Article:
Not all approaches to changing the behavior of cells so as to spur greater regeneration must necessarily involve drugs. Here researchers demonstrate that ultrasound can partially compensate for age-related deficiency in skin healing, and catalog some of the cellular biochemistry involved. This isn't a case of fixing the proximate cause of faltering wound healing, a decline in one specific type of cell signaling, but rather activating another mechanism that can act as a substitute to some degree. As the publicity materials note, deploying this treatment to the clinic should not be too much of a challenge given the present widespread use of ultrasound for other purposes:
Chronic skin healing defects are one of the leading challenges to lifelong wellbeing, affecting 2-5% of populations. Chronic wound formation is linked to age and diabetes and frequently leads to major limb amputation. Here we identify a strategy to reverse fibroblast senescence and improve healing rates.
In healthy skin, fibronectin activates Rac1 in fibroblasts, causing migration into the wound bed and driving wound contraction. We discover that mechanical stimulation of skin with ultrasound can overturn healing defects by activating a calcium/CamKinaseII/Tiam1/Rac1 pathway that substitutes for fibronectin-dependent signaling and promotes fibroblast migration. Treatment of diabetic and aged mice recruits fibroblasts to the wound bed and reduces healing times by 30%, restoring healing rates to those observed in young, healthy animals. Ultrasound treatment is equally effective in rescuing the healing defects of animals lacking fibronectin receptors, and can be blocked by pharmacological inhibition of the CamKinaseII pathway. Finally, we discover that the migration defects of fibroblasts from human venous leg ulcer patients can be reversed by ultrasound, demonstrating that the approach is applicable to human chronic samples.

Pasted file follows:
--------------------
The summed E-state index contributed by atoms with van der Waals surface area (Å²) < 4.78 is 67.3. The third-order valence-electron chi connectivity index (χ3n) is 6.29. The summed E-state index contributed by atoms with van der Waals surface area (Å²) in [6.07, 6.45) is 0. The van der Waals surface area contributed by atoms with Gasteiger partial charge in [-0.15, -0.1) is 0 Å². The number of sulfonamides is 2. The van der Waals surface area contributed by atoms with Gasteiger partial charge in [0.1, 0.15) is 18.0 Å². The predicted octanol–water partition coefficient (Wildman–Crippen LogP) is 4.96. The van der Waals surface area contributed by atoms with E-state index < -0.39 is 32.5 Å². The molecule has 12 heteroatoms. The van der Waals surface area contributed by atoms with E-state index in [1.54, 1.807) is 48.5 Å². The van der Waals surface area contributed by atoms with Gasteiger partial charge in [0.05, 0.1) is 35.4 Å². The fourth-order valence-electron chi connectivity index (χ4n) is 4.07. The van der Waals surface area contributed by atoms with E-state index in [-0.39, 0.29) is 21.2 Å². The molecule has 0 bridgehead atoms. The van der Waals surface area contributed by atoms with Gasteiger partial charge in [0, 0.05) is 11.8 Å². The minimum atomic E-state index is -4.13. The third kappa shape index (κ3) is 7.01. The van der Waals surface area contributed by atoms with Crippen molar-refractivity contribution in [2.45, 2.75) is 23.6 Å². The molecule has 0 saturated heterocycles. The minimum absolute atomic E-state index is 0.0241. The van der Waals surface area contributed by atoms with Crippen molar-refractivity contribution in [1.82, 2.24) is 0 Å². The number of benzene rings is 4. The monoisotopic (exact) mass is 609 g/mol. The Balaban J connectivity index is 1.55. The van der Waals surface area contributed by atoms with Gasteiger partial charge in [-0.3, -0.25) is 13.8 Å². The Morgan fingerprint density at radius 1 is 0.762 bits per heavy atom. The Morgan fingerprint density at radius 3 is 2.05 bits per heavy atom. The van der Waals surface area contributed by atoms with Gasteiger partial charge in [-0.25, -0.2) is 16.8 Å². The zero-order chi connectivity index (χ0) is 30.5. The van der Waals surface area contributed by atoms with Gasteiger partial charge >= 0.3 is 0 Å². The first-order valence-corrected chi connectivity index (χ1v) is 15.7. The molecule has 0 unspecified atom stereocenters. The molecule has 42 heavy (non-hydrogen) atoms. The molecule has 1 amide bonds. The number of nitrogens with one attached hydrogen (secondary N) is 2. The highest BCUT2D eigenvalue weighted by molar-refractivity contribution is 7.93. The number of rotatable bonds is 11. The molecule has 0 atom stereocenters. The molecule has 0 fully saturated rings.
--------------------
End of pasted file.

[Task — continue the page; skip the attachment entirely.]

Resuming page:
By demonstrating that this alternative Rac1 pathway can substitute for that normally operating in skin, we identify future opportunities for management of chronic wounds.